Why Is Reported Rape On The Rise?

by Lauren Barbato
Ramin Talaie/Getty Images News/Getty Images

Believe it or not, this is good news: The Feds have found the number of reported sexual assaults on college campuses have increased by 50 percent over the last decade. It may sound like nothing to celebrate, but a surge in sexual assault reporting is, actually, a very good thing. In fact, it points to a promising trend: Anti-sexual assault policies are actually working.

The Stats

According to the National Center for Education Statistics, 3,300 forcible sex crimes were reported on college campuses in 2011, up from just 2,200 in 2001. The number of forcible sex offenses in 2011 represents 11 percent of all criminal incidents on college campuses, and breaks down to 2.2 sex offenses per 10,000 full-time-equivalent students. For some comparison, in 2001 there were 1.9 forcible sex crimes per 10,000 FTE students.

Conversely, the NCES report found that reported crime on college campuses decreased between 2001 and 2011. Forcible sex offenses was the only category to see an increase — about 52 percent — in reported crime during the 10-year span. The report took into account 2-year and 4-year schools, but crimes that occurred off campus were not included.

The report also found that 4-year public institutions had higher numbers of reported sex offenses than 4-year non-profit schools over the 10-year span. Public 2-year institutions and 4-year for-profit schools had the lowest number of reported sex crimes.

What The Stats Mean

This could mean that college administrations are finally taking sexual assault seriously — or at least beginning to. The NCES report is consistent with a recent NPR investigation that found campus rape reports increased 49 percent between 2008 and 2012. "It's a good thing that more victims are reporting because they're getting the help and support they need from their institutions," Daniel Carter, director of the 32 National Campus Safety Initiative, told NPR. "For far too long, they've been left on their own."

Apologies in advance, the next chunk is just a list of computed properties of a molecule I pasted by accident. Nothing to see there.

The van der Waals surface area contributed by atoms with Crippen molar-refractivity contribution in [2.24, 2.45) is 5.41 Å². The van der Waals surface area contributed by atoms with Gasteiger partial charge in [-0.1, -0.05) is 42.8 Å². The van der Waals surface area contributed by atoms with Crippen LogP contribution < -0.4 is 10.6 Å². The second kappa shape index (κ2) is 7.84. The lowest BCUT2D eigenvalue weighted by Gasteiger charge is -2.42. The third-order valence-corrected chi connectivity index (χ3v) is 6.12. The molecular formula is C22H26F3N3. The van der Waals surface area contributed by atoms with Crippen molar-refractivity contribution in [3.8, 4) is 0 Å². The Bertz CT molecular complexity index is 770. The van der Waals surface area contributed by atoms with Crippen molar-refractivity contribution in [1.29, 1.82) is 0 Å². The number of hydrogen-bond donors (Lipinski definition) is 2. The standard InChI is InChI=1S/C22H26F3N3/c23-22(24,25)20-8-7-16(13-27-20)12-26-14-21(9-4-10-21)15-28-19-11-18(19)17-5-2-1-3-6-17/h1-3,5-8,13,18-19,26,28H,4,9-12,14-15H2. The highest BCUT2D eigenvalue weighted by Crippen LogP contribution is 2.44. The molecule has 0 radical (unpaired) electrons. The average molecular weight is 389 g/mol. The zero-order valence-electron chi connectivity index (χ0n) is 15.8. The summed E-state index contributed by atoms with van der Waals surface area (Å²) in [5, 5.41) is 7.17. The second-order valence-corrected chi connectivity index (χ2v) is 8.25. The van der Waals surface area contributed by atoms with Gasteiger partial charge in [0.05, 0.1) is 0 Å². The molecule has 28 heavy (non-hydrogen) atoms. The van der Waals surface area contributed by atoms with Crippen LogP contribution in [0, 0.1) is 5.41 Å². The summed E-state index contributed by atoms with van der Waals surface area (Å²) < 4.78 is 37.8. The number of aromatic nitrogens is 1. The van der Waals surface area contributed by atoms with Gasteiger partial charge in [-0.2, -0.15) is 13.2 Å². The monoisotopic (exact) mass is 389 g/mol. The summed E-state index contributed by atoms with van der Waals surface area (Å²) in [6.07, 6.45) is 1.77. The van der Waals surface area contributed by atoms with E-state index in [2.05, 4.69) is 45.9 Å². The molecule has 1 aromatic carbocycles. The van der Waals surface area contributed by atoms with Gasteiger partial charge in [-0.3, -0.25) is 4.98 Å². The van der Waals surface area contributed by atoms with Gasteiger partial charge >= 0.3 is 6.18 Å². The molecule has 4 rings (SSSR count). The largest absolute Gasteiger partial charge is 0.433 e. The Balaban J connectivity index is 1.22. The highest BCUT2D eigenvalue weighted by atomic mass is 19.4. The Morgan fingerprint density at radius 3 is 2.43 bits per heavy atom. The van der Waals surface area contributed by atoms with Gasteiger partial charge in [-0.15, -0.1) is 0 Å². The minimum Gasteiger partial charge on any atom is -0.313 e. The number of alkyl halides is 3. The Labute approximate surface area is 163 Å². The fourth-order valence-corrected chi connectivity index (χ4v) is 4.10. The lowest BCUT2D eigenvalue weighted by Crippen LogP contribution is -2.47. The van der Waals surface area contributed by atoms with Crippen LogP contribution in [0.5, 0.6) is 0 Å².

A Boston Globe review of federal education stats, released last February, also found that campus rape reporting was up among Boston-area colleges. The Globe reported that forcible sex offenses increased by 40 percent between 2008 and 2012 at 22 of the largest college campuses in Boston and its surrounding areas. In all, there were 113 forcible sex crimes in 2012 across those 22 college campuses.

Reported Sex Crimes Don't Reflect The Real Numbers

Although higher crime reports typically mean more crime is occurring, that's not the case with sexual assault. According to the Rape, Abuse & Incest National Network, 60 percent of sex crimes still go unreported, and only 10 percent lead to an arrest. The task for college administrators, then, is not only getting sexual assault victims to come forward, but to also handle their reports timely and accurately.

And this should be a top priority, considering that some of these reported sexual assault stats seem alarmingly low. It's hard to believe that Boston, which is considered America's College Town, only had 113 sex offenses in 2012 — especially when it's estimated that one in five women are sexually assaulted on college campuses.

Although prevention is key, changes in sexual assault reporting and prosecution in arenas outside of higher education have shown that policy reform can create an environment where victims can come forward and be taken seriously. For instance, since the Department of Defense — with directives from President Obama — began cracking down on the high rate of sexual assault among its troops, reported sex offenses have increased by 50 percent in just one year.

Meanwhile, the FBI reported last February that there has been a surge in reported sex offenses since they agency modified its definition of rape from "forcible" to any non-consensual act done without consent. Rape-prevention advocates say the new definition allows for more victims to report their crimes.